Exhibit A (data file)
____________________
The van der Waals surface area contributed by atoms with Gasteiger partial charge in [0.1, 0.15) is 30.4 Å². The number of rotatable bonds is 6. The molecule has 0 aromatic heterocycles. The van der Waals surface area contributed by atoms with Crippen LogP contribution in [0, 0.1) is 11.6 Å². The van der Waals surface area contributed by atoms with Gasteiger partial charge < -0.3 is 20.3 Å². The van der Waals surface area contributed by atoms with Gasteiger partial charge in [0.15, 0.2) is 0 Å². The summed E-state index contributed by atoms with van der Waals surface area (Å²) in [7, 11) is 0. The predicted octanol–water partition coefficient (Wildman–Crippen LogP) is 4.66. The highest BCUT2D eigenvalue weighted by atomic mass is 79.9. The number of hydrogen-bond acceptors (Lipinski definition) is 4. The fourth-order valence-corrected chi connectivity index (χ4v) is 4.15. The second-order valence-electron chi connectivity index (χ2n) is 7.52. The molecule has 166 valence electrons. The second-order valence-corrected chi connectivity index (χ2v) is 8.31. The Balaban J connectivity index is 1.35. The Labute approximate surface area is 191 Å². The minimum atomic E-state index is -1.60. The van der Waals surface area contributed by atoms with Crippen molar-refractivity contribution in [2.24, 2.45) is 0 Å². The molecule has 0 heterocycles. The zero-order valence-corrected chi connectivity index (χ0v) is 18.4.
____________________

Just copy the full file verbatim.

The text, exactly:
The van der Waals surface area contributed by atoms with Gasteiger partial charge in [0.1, 0.15) is 30.4 Å². The number of rotatable bonds is 6. The molecule has 0 aromatic heterocycles. The van der Waals surface area contributed by atoms with Crippen LogP contribution in [0, 0.1) is 11.6 Å². The van der Waals surface area contributed by atoms with Gasteiger partial charge < -0.3 is 20.3 Å². The van der Waals surface area contributed by atoms with Gasteiger partial charge in [0.15, 0.2) is 0 Å². The summed E-state index contributed by atoms with van der Waals surface area (Å²) in [7, 11) is 0. The predicted octanol–water partition coefficient (Wildman–Crippen LogP) is 4.66. The highest BCUT2D eigenvalue weighted by atomic mass is 79.9. The number of hydrogen-bond acceptors (Lipinski definition) is 4. The fourth-order valence-corrected chi connectivity index (χ4v) is 4.15. The second-order valence-electron chi connectivity index (χ2n) is 7.52. The molecule has 166 valence electrons. The second-order valence-corrected chi connectivity index (χ2v) is 8.31. The Balaban J connectivity index is 1.35. The Labute approximate surface area is 191 Å². The minimum atomic E-state index is -1.60. The van der Waals surface area contributed by atoms with Crippen molar-refractivity contribution in [2.24, 2.45) is 0 Å². The molecule has 0 heterocycles. The zero-order valence-corrected chi connectivity index (χ0v) is 18.4.